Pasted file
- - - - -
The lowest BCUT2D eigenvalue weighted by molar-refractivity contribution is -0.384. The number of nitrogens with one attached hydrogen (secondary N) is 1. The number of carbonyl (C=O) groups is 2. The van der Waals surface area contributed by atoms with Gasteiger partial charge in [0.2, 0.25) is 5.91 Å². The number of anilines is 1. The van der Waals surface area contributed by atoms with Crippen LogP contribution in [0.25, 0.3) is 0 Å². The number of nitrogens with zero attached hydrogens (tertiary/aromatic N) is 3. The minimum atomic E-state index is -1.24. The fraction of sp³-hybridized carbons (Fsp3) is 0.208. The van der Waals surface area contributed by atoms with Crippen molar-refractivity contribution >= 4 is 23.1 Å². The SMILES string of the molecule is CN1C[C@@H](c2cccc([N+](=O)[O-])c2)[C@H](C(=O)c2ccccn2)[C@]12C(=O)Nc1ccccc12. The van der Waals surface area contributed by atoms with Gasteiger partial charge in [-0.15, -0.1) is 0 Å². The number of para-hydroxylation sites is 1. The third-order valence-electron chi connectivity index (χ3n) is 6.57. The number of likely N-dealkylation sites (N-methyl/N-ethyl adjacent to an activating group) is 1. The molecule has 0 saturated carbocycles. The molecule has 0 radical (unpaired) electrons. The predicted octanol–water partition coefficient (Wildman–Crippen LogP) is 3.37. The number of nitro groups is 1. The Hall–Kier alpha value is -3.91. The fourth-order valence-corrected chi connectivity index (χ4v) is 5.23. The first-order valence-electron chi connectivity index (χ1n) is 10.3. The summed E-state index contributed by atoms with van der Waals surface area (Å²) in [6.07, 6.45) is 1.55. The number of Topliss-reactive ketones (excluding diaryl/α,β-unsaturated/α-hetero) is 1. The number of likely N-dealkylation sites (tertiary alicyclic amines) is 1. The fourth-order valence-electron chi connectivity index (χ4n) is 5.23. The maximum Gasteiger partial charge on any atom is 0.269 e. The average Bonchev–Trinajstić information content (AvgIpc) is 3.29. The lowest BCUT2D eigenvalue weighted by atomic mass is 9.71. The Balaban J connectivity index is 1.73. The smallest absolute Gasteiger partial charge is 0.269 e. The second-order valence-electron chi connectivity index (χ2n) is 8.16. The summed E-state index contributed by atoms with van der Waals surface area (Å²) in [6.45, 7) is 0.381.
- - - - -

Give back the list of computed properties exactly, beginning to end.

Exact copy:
The lowest BCUT2D eigenvalue weighted by molar-refractivity contribution is -0.384. The number of nitrogens with one attached hydrogen (secondary N) is 1. The number of carbonyl (C=O) groups is 2. The van der Waals surface area contributed by atoms with Gasteiger partial charge in [0.2, 0.25) is 5.91 Å². The number of anilines is 1. The van der Waals surface area contributed by atoms with Crippen LogP contribution in [0.25, 0.3) is 0 Å². The number of nitrogens with zero attached hydrogens (tertiary/aromatic N) is 3. The minimum atomic E-state index is -1.24. The fraction of sp³-hybridized carbons (Fsp3) is 0.208. The van der Waals surface area contributed by atoms with Crippen molar-refractivity contribution >= 4 is 23.1 Å². The SMILES string of the molecule is CN1C[C@@H](c2cccc([N+](=O)[O-])c2)[C@H](C(=O)c2ccccn2)[C@]12C(=O)Nc1ccccc12. The van der Waals surface area contributed by atoms with Gasteiger partial charge in [-0.15, -0.1) is 0 Å². The number of para-hydroxylation sites is 1. The third-order valence-electron chi connectivity index (χ3n) is 6.57. The number of likely N-dealkylation sites (N-methyl/N-ethyl adjacent to an activating group) is 1. The molecule has 0 saturated carbocycles. The molecule has 0 radical (unpaired) electrons. The predicted octanol–water partition coefficient (Wildman–Crippen LogP) is 3.37. The number of nitro groups is 1. The Hall–Kier alpha value is -3.91. The fourth-order valence-corrected chi connectivity index (χ4v) is 5.23. The first-order valence-electron chi connectivity index (χ1n) is 10.3. The summed E-state index contributed by atoms with van der Waals surface area (Å²) in [6.07, 6.45) is 1.55. The number of Topliss-reactive ketones (excluding diaryl/α,β-unsaturated/α-hetero) is 1. The number of likely N-dealkylation sites (tertiary alicyclic amines) is 1. The fourth-order valence-electron chi connectivity index (χ4n) is 5.23. The maximum Gasteiger partial charge on any atom is 0.269 e. The average Bonchev–Trinajstić information content (AvgIpc) is 3.29. The lowest BCUT2D eigenvalue weighted by atomic mass is 9.71. The Balaban J connectivity index is 1.73. The smallest absolute Gasteiger partial charge is 0.269 e. The second-order valence-electron chi connectivity index (χ2n) is 8.16. The summed E-state index contributed by atoms with van der Waals surface area (Å²) in [6.45, 7) is 0.381.